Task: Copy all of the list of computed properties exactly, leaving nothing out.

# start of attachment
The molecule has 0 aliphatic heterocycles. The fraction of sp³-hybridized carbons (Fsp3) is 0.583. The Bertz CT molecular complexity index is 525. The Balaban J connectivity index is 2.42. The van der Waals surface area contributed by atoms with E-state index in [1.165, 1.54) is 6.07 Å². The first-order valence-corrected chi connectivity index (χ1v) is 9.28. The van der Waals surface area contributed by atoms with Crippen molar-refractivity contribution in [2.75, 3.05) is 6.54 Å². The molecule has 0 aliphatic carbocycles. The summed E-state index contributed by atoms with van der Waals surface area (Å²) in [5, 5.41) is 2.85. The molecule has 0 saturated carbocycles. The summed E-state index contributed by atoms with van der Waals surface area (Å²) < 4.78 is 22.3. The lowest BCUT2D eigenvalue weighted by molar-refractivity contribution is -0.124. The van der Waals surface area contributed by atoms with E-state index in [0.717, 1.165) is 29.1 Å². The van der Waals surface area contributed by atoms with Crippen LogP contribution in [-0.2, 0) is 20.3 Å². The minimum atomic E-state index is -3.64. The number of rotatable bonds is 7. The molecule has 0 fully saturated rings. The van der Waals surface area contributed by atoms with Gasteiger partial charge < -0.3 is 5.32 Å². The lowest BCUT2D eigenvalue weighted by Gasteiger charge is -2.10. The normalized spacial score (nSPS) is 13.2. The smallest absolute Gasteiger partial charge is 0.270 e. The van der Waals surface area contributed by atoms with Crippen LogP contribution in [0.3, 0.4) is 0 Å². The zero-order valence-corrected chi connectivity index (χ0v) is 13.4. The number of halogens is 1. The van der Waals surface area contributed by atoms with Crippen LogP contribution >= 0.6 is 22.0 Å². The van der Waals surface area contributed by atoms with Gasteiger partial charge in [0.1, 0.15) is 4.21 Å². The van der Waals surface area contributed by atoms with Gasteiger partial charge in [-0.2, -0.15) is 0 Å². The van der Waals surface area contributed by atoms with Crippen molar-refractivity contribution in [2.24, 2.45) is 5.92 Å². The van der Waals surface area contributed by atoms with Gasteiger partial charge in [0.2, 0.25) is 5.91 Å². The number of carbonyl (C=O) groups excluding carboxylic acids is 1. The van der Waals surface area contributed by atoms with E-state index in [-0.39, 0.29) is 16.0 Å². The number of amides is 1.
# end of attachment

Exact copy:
The molecule has 0 aliphatic heterocycles. The fraction of sp³-hybridized carbons (Fsp3) is 0.583. The Bertz CT molecular complexity index is 525. The Balaban J connectivity index is 2.42. The van der Waals surface area contributed by atoms with E-state index in [1.165, 1.54) is 6.07 Å². The first-order valence-corrected chi connectivity index (χ1v) is 9.28. The van der Waals surface area contributed by atoms with Crippen molar-refractivity contribution in [2.75, 3.05) is 6.54 Å². The molecule has 0 aliphatic carbocycles. The summed E-state index contributed by atoms with van der Waals surface area (Å²) in [5, 5.41) is 2.85. The molecule has 0 saturated carbocycles. The summed E-state index contributed by atoms with van der Waals surface area (Å²) < 4.78 is 22.3. The lowest BCUT2D eigenvalue weighted by molar-refractivity contribution is -0.124. The van der Waals surface area contributed by atoms with E-state index in [0.717, 1.165) is 29.1 Å². The van der Waals surface area contributed by atoms with Crippen LogP contribution in [-0.2, 0) is 20.3 Å². The minimum atomic E-state index is -3.64. The number of rotatable bonds is 7. The molecule has 0 fully saturated rings. The van der Waals surface area contributed by atoms with Gasteiger partial charge < -0.3 is 5.32 Å². The lowest BCUT2D eigenvalue weighted by Gasteiger charge is -2.10. The normalized spacial score (nSPS) is 13.2. The smallest absolute Gasteiger partial charge is 0.270 e. The van der Waals surface area contributed by atoms with Crippen LogP contribution in [0.3, 0.4) is 0 Å². The zero-order valence-corrected chi connectivity index (χ0v) is 13.4. The number of halogens is 1. The van der Waals surface area contributed by atoms with Crippen LogP contribution >= 0.6 is 22.0 Å². The van der Waals surface area contributed by atoms with Gasteiger partial charge in [0.1, 0.15) is 4.21 Å². The van der Waals surface area contributed by atoms with Gasteiger partial charge in [-0.2, -0.15) is 0 Å². The van der Waals surface area contributed by atoms with Crippen molar-refractivity contribution in [2.24, 2.45) is 5.92 Å². The van der Waals surface area contributed by atoms with Gasteiger partial charge in [0.2, 0.25) is 5.91 Å². The number of carbonyl (C=O) groups excluding carboxylic acids is 1. The van der Waals surface area contributed by atoms with E-state index in [-0.39, 0.29) is 16.0 Å². The number of amides is 1.